Is Being a Christian a Present Reality or a Future Hope?

Our perspective on what it means to follow Jesus shapes how we think and act

Is Being a Christian a Present Reality or a Future Hope?I’ve met people so fixated on heaven that they squander their time here on earth. Not only do they miss the opportunities before them, but they also offer a negative example to the world of what it means to be a Christian. They treat life as a burden and react to every disappointment as a stoic martyr. With long faces they measure their time on earth as an ordeal to endure, one that prevents them from obtaining heavenly bliss.

Yes, our future hope in heaven is significant, but if that’s the only reason to be a Christian, we’re missing what God wants from us and has to give us – now.

Life is a gift, an amazing gift to enjoy and to use and to share. We need to make each minute count for Jesus today, not sit in a corner and count each minute until it’s time to leave.

Years ago I largely missed the delight of my senior year in high school because I was so fixated on what was to come next. High school loomed as a time to tolerate, a hurdle to jump over, before I could move on with life. I even let relationships languish because I didn’t see them as part of my post high school reality. I lost that time and can’t reclaim it.

Yes, I can’t wait to get to heaven and enjoy eternal ecstasy, but I also can’t wait for the opportunities of each new day. In some small way I want to be the hands, the face, and the love of Jesus to those I meet. I want to encourage those who are discouraged, to help those in need, and to point those who are searching to a better way.

When Jesus told us to pray for our daily bread (Matthew 6:11), it was a reminder to take each day as it comes, one day at a time, and not rush to the next one. We need to make the most of today, whether it is our last one or we have thousands more.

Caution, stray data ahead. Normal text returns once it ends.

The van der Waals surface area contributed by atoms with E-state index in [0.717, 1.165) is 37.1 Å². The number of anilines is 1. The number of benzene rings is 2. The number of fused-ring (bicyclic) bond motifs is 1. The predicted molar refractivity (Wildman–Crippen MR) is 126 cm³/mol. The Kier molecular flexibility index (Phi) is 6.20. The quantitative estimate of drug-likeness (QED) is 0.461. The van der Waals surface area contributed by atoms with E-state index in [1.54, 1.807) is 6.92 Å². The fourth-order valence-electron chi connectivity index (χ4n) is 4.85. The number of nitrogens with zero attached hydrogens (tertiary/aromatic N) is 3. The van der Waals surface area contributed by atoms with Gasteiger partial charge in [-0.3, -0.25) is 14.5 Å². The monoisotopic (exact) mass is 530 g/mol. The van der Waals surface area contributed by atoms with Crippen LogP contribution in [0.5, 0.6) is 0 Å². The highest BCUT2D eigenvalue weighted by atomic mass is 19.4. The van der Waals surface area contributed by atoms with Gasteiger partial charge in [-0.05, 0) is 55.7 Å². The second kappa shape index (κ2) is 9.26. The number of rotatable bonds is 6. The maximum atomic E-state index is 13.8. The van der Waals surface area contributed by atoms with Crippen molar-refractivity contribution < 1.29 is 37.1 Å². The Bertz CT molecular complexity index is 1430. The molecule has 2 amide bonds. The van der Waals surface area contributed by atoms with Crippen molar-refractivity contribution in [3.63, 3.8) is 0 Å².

God has given me my time on earth for a reason. If I don’t make the best of it, I may not be ready to fully embrace my future with him in heaven.

As the saying goes, “Today is the first day of the rest of our lives.” We need to live it to the full for Jesus.

[This is from the October issue of Peter DeHaan‘s newsletter, “Spiritually Speaking.”  Receive the complete newsletter each month.]

What’s the Meaning of Manna?

When the nation of Israel was in the desert between Egypt and the land God promised to give them, stuck in time-out, they needed something to eat. God supernaturally provided a substance called manna. It sustained them for forty years while in the Sinai Peninsula. Although the Bible describes manna, the explanation leaves me wanting. Apparently it was a nutritious foodstuff. It had multiple uses and physically nourished them, either in part or in whole, while living in the desert.

In a practical sense, God gave them manna to keep them alive. However, there’s more.

Moses writes that:

  • God humbled his people. Being hungry will do that. Consider the implications to fasting.
  • In their hunger, God provided for them.
  • The lesson in this was that “man does not live on bread alone.” Yeah, Moses said that. Does it sound familiar?
  • In addition to eating manna (bread) for physical sustenance, God wanted his people to also depend on him for their spiritual sustenance, living on his words – all of them.